For example, one day last week I had ten minutes in the morning and I spoke to a station in Lithuania on the 20 meter band like he was in the room. The next minute I was down on 40 meters and just barely made out a guy in Ohio. You never know what you’re going to get. Then there are special event stations, guys pile up trying to get in and make a contact so they can get a special card to commemorate whatever they’re commemorating. And then contest weekends when it’s just a free-for-all, stations all over the world clamoring to contact one another and score points. I’m fast turning into a contest junkie myself.

It’s not for everybody, even the ARRL website isn’t very welcoming to newbies, and that’s part of their job. Most hams find their way in from CB, or they work in communications or at least electronics. But if you find that you look at ham articles on line and you kind of speak the language, you should find a local club, study up a little and take the test. The FCC is practically giving away licenses these days and most hams are really glad to help out the noobs.

Here’s a few links to check out besides the ARRL (American Radio Relay League).
QRZ – www.qrz.com (QRZ is Morse Code short hand for “who are you”, there’s a lookup for finding out who’s behind the call sign. Also, practice tests for the FCC exams, a million links, articles and forums, even gear for sale.)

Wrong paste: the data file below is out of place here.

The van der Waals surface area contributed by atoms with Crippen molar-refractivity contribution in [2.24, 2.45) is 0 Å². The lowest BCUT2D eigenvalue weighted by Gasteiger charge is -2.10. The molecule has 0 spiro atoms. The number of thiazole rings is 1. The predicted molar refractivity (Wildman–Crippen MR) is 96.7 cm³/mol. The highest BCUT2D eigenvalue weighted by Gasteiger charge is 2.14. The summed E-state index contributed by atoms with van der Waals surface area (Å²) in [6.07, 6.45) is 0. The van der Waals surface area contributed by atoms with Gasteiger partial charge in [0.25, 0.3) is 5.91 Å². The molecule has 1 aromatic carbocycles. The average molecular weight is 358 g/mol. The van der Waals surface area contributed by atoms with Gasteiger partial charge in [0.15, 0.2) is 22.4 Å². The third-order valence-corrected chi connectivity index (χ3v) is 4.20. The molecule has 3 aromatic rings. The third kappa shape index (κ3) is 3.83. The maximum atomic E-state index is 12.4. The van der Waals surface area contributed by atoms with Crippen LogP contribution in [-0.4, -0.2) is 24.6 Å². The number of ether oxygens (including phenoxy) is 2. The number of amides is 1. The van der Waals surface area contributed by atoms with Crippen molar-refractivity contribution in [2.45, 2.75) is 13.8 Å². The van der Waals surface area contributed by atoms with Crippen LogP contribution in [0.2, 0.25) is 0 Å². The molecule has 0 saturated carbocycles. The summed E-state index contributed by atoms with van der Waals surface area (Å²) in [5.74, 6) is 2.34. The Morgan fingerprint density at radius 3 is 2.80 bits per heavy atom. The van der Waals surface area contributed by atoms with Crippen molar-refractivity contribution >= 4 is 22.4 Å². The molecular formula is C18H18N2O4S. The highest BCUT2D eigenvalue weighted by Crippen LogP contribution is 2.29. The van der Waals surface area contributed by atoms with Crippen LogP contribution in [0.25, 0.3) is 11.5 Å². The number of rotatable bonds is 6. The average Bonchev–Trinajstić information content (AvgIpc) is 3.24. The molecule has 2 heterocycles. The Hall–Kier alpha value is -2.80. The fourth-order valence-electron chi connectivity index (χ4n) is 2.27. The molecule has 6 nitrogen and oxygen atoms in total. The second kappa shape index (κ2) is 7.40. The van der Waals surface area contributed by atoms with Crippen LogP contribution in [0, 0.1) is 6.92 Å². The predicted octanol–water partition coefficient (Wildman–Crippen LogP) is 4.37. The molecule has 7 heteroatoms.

eHam – www.eham.net (more of same, but the best parts are the articles written by hams and open for comment.)

The learning curve is near vertical at first, but once you learn the jargon it gets a lot easier. So, 73 OM, I’m about to join the YL in the house. See you a little further on down the log.

(Translation: 73 is Morse Code short hand for goodbye it’s also an anagram--∑∑∑ ∑∑∑--, people working the voice modes just say 73 at the end of a QSO, conversation. OM is short hand for Old Man, which most hams are comfortable calling one another and being called, regardless of age. Ham’s wives are referred to as YLs (young ladies) And the FCC requires you to keep a log of all your contacts, not that anyone ever checks them. Instead of, “see you later” we say we hope to see you on our log sheet again.)